About the Observatory on Social Media

The focus of this research project is understanding how information propagates through complex socio-technical information networks. Leveraging large-scale public data from online social networking platforms, we are able to analyze and model the spread of information, from news to social movements, from political discourse to market trends, and from trending topics to scientific results, in unprecedented detail.

One goal of this project is to study how social network structure, finite attention, popular sentiment, user influence, and other factors affect the manner in which information is disseminated. A second goal is to better understand how social media can be abused, for example by malicious social bots, astroturf, orchestrated campaigns, and online hoaxes.

Our work to date includes a number of core research themes:

  1. Theoretical models and empirical analyses to better understand how information spreads, how the structure of social networks can help predict which memes are likely to become viral, the role of limited attention and sentiment on the diffusion process, and the mutual interaction between traffic on the network and the emergent structure of the network.
  2. Computational social science methods exploring the correlations between online and offline events. Examples of research to date include analyses of geographic and temporal patterns in movements like Occupy Wall Street, societal unrest in Turkey, polarization and cross-ideological communication in online discourse, partisan asymmetries in political engagement, the use of social media data to predict election outcomes and forecast key market indicators, and the geographic diffusion of trending topics.
  3. Development of an Observatory to share and explore data derived from our meme diffusion analytics, making this data more easily accessible and thus more useful to social scientists, reporters, and the general public. Deployment of machine learning algorithms to help classify content and its producers. Applications include social bot detection, an API for exploring historical Twitter data, and visualizations of temporal, geographic, and network patterns.

Support

NSF logo JSMF logo

We gratefully acknowledge support from National Science Foundation award CCF-1101743 (ICES proposal on Meme Diffusion Through Mass Social Media) and James S. McDonnell Foundation complex systems grant on Contagion of Ideas in Online Social Networks, as well as a seed Data to Insight grant from the Lilly Endowment. Any opinions, findings, and conclusions or recommendations expressed in this material are those of the author(s) and do not necessarily reflect the views of the funding agencies.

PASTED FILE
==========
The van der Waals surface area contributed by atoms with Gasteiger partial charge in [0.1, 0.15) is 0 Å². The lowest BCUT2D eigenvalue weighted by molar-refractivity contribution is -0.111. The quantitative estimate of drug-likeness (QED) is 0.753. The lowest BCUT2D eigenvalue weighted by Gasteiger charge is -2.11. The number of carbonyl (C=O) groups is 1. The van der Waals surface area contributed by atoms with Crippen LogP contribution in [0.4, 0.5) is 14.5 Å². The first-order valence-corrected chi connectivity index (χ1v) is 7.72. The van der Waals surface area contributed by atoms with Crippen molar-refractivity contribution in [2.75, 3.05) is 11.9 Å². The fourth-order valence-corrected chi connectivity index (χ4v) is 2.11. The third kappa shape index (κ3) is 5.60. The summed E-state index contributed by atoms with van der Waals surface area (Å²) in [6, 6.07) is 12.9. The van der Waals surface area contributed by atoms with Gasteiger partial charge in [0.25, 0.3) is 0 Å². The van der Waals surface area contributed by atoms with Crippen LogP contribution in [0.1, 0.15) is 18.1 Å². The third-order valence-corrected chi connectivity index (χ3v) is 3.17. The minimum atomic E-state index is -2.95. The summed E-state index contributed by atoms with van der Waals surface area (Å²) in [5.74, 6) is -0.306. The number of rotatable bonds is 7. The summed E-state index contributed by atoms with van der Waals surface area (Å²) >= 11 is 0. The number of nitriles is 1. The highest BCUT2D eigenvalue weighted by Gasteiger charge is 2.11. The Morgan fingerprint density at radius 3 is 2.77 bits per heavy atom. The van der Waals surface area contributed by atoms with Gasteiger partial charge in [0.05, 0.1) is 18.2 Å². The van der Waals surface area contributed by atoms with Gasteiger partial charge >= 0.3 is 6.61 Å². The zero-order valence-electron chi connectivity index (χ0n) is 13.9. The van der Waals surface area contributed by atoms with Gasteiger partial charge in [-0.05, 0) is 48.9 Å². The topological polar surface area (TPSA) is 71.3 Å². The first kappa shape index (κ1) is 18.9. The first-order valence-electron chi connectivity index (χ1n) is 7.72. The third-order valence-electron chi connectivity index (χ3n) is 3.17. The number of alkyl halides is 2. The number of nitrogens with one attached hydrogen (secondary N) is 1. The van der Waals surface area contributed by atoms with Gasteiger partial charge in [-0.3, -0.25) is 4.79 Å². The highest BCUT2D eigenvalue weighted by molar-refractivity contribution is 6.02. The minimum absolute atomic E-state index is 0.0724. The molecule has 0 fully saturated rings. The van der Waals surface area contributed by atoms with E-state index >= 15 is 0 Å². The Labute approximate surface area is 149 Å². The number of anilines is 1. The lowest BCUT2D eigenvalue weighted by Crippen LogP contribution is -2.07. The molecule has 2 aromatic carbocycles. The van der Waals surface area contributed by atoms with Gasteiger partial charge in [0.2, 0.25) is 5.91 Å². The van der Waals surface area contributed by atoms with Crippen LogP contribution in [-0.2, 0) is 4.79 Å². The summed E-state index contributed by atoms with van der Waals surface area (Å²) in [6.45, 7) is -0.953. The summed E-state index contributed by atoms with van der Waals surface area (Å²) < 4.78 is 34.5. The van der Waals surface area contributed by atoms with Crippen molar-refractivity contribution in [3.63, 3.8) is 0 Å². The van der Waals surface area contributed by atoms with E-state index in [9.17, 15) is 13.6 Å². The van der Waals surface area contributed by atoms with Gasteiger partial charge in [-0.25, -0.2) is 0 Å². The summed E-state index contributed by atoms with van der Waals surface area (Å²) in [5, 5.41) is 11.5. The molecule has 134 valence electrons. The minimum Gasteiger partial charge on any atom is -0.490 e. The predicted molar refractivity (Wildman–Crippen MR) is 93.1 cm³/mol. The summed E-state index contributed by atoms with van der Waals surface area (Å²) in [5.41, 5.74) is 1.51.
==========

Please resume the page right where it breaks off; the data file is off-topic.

Team

Filippo Menczer and Alessandro Flammini coordinate this research project at Indiana University and are the Principal Investigators on the NSF, JSMF, and Lilly grants.

The project contributed to the support and training of postdoctoral fellows Diego Fregolente, Ruby Wang, and Giovanni Luca Ciampaglia; and of many graduate students who were involved in various aspects of the research: Clayton A Davis, Karissa McKelvey, Mark Meiss, Jacob Ratkiewicz, Michael Conover, Lilian Weng, Qian Zhang, Huina Mao, Onur Varol, Azadeh Nematzadeh, Pablo Moriano, Alex Rudnick, Jiayi Zhu, Rachael Filper, Jasleen Kaur, Prashant Shiralkar, Xiaoming Gao, Andrew Younge, Tak-Lon Wu, Pik-Mai Hui, and Zeyao Yang, as well as undergraduate students Bryce Lewis, Kehontas Rowe, Keychul Chung, and Alex Hong.

We acknowledge the collaboration of many researchers. Alessandro Vespignani and Johan Bollen were Co-PIs on the NSF grant. Several other key collaborators at IU and other institutions contributed to various research thrusts of this project: Emilio Ferrara, Bruno Gonçalves, Przemyslaw Grabowicz, Luca Aiello, and Judy Qiu. Other collaborators include Nicola Perra, Marton Karsai, Fabio Rojas, Joseph DiGrazia, Chato Castillo, Francesco Bonchi, Rossano Schifanella, Snehal Patil, Emily Metzgar, Luis Rocha, YY Ahn, Geoffrey Fox, and Chris Ogan.

Finally we wish to acknowledge the support of the technical staff of the IU Network Science Instutute: Valentin Pentchev, Scott McCaulay, Chathuri Peli Kankanamalage, and Ben Serrette.